Leather manufacture was always a noisome business. Noisome as in smelly, not noisy: that was the slaughterhouse. Although with all those animals terrified by death and all the blood, I think slaughterhouses were pretty smelly too.
When I was a kid there was a tannery on the side of the Leeds to Liverpool Canal. We often took a shortcut through a hole in the wire mesh fence between the processing warehouse and the soaking vats. Security wasn’t great, but then who in their right mind would pinch a stack of stinking, sopping cowhide.
The smell! I can honestly say I have never smelled anything like it. Rancid doesn’t do it justice. Funnily enough although kids are fascinated by, and love to play in, all sorts of inappropriate places, it never occurred to us to loiter one minute longer than we had to. And this was with modern chemical processing. Before that the smell was even worse.
At the slaughterhouse salt was rubbed into rawhide to stop it putrefying, allowing it to be stored. After being washed by the tanner, the first job was to scrape away any fat and flesh; next came the hair removal. Today it’s done with alkaloid chemicals. but in the old days hides were soaked in vats of old urine.
In Roman times urine was so precious for the leather and wool industries, it was taxed. Fullers, who prepared the fleece, had urns outside the premises where passers-by were encouraged to take a leak. Urine was left to break down into ureic acid and used to wash out the lanoline (yes that stuff in your hand cream): the sheep’s oily secretion keeping the fleece waterproof. With a longer soak it rotted away hair, allowing the skin to be scraped clean.
Next came bating, a process used to soften the skin. This was done either by working dung or the animal’s brains into the hide for two or three hours. The Ancient Irish believed each animal was born with sufficient brains to bate its hide.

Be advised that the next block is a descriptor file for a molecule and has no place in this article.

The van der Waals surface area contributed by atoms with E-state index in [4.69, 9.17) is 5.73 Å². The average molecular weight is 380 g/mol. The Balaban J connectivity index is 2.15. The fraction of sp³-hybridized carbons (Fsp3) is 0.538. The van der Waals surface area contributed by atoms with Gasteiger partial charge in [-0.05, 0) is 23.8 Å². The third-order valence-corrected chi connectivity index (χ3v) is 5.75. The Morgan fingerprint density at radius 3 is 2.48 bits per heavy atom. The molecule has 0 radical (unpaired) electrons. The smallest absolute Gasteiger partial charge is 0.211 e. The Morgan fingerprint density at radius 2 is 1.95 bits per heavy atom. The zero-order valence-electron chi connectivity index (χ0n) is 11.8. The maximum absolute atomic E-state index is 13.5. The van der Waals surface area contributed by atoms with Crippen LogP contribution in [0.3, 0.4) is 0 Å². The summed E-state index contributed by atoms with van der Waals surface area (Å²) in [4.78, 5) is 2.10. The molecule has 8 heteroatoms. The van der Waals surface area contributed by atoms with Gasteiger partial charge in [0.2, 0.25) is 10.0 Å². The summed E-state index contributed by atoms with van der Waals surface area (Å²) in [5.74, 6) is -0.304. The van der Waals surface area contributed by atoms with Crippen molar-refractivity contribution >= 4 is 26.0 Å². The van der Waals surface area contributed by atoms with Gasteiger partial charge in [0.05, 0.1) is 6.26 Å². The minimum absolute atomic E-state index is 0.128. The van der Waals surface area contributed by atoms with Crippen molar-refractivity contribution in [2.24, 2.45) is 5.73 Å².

Needless to say, it was this combination of urine, faeces and rotting flesh that made the rich pass laws confining tanneries to poor neighbourhoods.
In the late 18th century Britain became industrialised. Brains fell out of favour for bating: they were too useful to feed the poor. Not the destitute you understand, but the industrial poor who had money to spend. The destitute only grew in numbers with the Christian guilt of the Victorians. Prior to that, very few were destitute: due to the simple expedient that if you could not work, beg or steal sufficient to keep body and soul together you starved to death.
Even if you managed to eat that day sleeping outside was risky, you might die of exposure or simply be murdered for the clothes on your back, to sell your cadaver, or for sport. The danger was so real people paid a ha’penny a night to flop houses to sleep upright, draped over a piece of rope, huddled together for warmth and to ensure you did not slip off and get trampled underfoot.
Leather production on an industrial scale, needed a new reliable source of bating. It was found in the ample piles of dog pooh littering the London streets: called pure for its superior cleansing and purifying properties. Rubbed into the leather by hand, it drove out moisture, broke down the unpleasant natural smell and produced a soft, supple material, strong enough to be scrapped down into thin, fine ‘Moroccan’ leather and ‘Kid’, used for gloves: hence the expression.